Remember, too: The players have offered several compromises from their original positions and the owners, in effect, have told them to go fornicate themselves. Which amounts to saying, as well, “Leave us alone to continue suppressing your cumulative compensation, allowing teams to tank for fun and profit instead of playing competitive baseball, monkeying around with your major league service time, jamming our broadcasts with commercials taking longer than pitching changes do, finding ways to rig your legitimate employment market, etc. etc., blah-blah, woof-woof . . .”

Dodgers pitcher Walker Buehler tweeted last week, since deleted, “This isn’t millionaires versus billionaires. This is workers versus owners.” A critic quoted one and snorted, “But it’s also millionaires vs. billionaires, right, Walker?” citing Buehler’s current deal concurrently. My Internet Baseball Writers Association of America colleague Daniel Epstein shot that one out of the park faster than Eddie Rosario’s division series Game Five-making three-run homer off Buehler flew into the right field seats.

No, it isn’t. Only 31.4% of MLBPA members earn more than a million. 28.2% are minor leaguers on the 40-man roster earning $40,500. Walker Buehler just happens to be one of the millionaires (bc he’s great and he earned it). His career net worth is 0,002% of the average owner’s.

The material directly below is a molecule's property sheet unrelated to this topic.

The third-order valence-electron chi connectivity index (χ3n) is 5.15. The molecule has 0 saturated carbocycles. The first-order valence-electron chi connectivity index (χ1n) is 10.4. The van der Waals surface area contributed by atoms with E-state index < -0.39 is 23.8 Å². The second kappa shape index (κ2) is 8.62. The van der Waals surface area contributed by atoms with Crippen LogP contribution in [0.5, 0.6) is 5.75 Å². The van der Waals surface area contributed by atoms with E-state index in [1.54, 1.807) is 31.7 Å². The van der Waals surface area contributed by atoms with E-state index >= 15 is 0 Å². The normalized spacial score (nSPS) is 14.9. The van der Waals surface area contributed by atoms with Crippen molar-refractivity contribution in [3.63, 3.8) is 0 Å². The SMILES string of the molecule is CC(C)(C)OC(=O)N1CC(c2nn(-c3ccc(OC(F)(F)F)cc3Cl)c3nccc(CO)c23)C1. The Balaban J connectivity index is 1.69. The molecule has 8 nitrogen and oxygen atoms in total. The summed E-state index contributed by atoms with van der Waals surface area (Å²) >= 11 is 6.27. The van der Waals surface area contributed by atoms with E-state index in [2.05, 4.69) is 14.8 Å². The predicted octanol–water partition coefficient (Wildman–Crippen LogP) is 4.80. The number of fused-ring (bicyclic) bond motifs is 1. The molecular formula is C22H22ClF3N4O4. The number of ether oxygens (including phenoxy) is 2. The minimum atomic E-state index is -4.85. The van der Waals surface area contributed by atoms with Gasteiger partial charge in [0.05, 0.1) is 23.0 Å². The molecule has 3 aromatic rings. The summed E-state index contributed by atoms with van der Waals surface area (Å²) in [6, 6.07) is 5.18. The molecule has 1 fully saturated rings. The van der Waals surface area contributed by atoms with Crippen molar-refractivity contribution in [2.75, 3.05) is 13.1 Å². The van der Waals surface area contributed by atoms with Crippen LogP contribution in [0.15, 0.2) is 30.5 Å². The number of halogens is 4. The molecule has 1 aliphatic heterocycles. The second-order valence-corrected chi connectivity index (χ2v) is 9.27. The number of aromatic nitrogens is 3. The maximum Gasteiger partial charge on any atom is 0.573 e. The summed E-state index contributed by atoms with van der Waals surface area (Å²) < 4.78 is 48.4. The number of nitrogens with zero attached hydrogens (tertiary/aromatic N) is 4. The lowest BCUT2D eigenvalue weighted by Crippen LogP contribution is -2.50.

Think about that, too, the next time you forget that fans don’t pay their ways into ballparks to see their teams’ owners, all but two of whom are not bound legally but ought to be bound—by amended baseball rules and by plain, ethical sense—to open their books and allow the players to see what is, as opposed to what’s propagated.

With his bosses’ approval, Manfred says unless the deal is done by the close of business 28 February (that’s tomorrow, ladies and gentlemen), Opening Day isn’t guaranteed and neither is a full 162-game season. (Fair disclosure: I have skin in that game, tickets for myself and my son to the Angels’ home opener.)

Forget his former free cookie on second to begin extra half innings. Manfred and his have run this thing to where they open the ninth with the bases loaded. Compared to that, the 1919 World Series was played straight, no chaser.

2 thoughts on “About those “unprofitable” franchises, continued